The exposition America’s Making ran for two weeks in 1921 in a New York City armory, intended to celebrate the contributions of the nation’s immigrants. W. E. B. Du Bois, the noted writer, philosopher, and editor, organized the “Americans of Negro Lineage” section of the exposition. He commissioned sculptor Meta Vaux Warrick Fuller (1877–1968) to create an artwork that would symbolize the musical and industrial contributions of African Americans to the development of the United States. Fuller, who had studied both in Paris and at the Pennsylvania Museum School of the Industrial Arts, opted to take a different conceptual direction with her allegorical sculpture Ethiopia (1921).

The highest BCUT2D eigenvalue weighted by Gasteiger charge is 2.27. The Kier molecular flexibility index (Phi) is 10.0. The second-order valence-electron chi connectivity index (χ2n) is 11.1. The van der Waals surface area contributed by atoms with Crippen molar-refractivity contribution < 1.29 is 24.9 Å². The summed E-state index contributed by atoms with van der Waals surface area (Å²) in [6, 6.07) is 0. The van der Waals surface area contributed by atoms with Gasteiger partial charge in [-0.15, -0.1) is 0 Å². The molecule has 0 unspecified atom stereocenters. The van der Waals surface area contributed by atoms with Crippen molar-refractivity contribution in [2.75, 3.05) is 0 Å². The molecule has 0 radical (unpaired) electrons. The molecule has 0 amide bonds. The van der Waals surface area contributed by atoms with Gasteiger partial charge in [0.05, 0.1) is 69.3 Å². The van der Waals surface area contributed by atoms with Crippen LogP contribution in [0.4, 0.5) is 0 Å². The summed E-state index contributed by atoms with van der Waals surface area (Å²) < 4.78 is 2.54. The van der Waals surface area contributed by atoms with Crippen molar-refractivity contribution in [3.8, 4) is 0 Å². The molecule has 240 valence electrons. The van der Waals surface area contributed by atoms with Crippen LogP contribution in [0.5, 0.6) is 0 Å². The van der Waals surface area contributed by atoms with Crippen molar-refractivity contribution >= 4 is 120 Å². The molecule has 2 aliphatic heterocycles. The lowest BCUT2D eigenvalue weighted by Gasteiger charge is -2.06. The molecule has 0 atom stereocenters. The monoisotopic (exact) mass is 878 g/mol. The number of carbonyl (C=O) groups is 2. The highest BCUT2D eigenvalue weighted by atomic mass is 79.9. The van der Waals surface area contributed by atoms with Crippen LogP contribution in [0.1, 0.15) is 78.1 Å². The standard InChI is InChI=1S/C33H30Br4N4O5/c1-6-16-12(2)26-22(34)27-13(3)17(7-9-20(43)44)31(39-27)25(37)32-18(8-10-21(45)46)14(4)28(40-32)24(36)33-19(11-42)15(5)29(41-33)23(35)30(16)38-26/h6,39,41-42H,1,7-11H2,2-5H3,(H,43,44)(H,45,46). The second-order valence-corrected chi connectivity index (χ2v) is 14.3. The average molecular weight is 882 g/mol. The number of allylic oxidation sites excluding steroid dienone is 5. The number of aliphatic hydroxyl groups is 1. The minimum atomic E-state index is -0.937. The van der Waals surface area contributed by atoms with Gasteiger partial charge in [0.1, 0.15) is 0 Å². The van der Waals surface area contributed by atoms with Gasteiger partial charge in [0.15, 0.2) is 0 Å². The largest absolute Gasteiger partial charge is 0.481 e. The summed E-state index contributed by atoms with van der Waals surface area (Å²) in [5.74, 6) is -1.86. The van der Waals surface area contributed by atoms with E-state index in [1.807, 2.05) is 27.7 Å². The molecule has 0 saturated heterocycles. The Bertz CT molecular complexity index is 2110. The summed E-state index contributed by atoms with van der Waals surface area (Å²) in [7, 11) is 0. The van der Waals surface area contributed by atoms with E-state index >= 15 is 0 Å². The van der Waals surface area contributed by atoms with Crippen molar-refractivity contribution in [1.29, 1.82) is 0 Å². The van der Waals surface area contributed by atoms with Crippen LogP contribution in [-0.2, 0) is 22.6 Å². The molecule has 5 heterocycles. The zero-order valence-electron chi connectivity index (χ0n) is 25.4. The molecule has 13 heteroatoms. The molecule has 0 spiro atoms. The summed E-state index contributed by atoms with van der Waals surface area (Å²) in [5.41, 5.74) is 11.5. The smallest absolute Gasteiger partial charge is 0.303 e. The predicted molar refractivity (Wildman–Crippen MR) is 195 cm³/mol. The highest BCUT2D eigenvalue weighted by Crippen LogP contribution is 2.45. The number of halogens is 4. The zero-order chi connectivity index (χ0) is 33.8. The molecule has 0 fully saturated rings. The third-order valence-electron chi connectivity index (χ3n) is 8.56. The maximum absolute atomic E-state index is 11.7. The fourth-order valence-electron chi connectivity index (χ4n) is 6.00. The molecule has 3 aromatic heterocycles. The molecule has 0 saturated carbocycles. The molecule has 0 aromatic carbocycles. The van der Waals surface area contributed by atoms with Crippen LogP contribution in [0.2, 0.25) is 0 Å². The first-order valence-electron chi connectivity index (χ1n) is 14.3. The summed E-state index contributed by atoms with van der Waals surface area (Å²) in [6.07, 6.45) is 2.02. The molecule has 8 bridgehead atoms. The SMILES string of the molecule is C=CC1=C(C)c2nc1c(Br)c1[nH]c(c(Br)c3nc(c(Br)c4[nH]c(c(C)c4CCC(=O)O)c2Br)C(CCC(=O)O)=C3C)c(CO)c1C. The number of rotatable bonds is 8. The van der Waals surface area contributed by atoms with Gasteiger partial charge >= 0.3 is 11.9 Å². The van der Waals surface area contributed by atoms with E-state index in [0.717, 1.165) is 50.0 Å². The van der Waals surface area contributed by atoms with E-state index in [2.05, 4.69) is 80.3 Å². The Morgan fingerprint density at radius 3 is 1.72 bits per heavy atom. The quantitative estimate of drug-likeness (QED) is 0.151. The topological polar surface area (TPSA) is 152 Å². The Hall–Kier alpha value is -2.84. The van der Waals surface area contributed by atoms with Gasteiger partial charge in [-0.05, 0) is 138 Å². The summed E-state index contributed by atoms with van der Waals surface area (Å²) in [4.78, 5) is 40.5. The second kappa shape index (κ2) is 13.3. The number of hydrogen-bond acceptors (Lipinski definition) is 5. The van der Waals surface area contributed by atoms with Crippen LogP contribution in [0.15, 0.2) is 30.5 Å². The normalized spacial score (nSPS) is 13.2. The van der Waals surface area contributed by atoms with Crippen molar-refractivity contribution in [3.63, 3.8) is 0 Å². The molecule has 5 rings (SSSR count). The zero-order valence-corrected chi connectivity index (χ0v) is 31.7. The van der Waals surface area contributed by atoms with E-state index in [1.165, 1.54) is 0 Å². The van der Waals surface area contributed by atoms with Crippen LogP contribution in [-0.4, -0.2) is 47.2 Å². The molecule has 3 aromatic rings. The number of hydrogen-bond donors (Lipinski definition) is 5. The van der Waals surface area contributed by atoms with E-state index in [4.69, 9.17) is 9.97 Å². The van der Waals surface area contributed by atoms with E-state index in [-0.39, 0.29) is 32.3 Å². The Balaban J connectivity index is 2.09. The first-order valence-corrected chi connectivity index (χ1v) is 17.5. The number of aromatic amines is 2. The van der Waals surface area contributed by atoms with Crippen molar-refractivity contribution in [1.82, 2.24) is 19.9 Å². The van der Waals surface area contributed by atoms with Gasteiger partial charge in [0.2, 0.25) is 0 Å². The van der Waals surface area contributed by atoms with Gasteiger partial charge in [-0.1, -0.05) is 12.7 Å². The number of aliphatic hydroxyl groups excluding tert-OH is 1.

Ethiopia, 1921

Ethiopia, 1921.
Gift of the Fuller Family, Copyright Meta Vaux Warrick Fuller.

Referring to African Americans, Fuller wrote, “Here was a group who had once made history and now after a long sleep was awaking, gradually unwinding the bandage of its mummied past and looking out on life again, expectant but unafraid and with at least a graceful gesture.” Created at the dawn of the Harlem Renaissance, Ethiopia is widely considered the first Pan-African American work of art.

the most brilliant period, perhaps of Egyptian history was the period of the Negro kings. Meta Vaux Warrick Fuller sculptor
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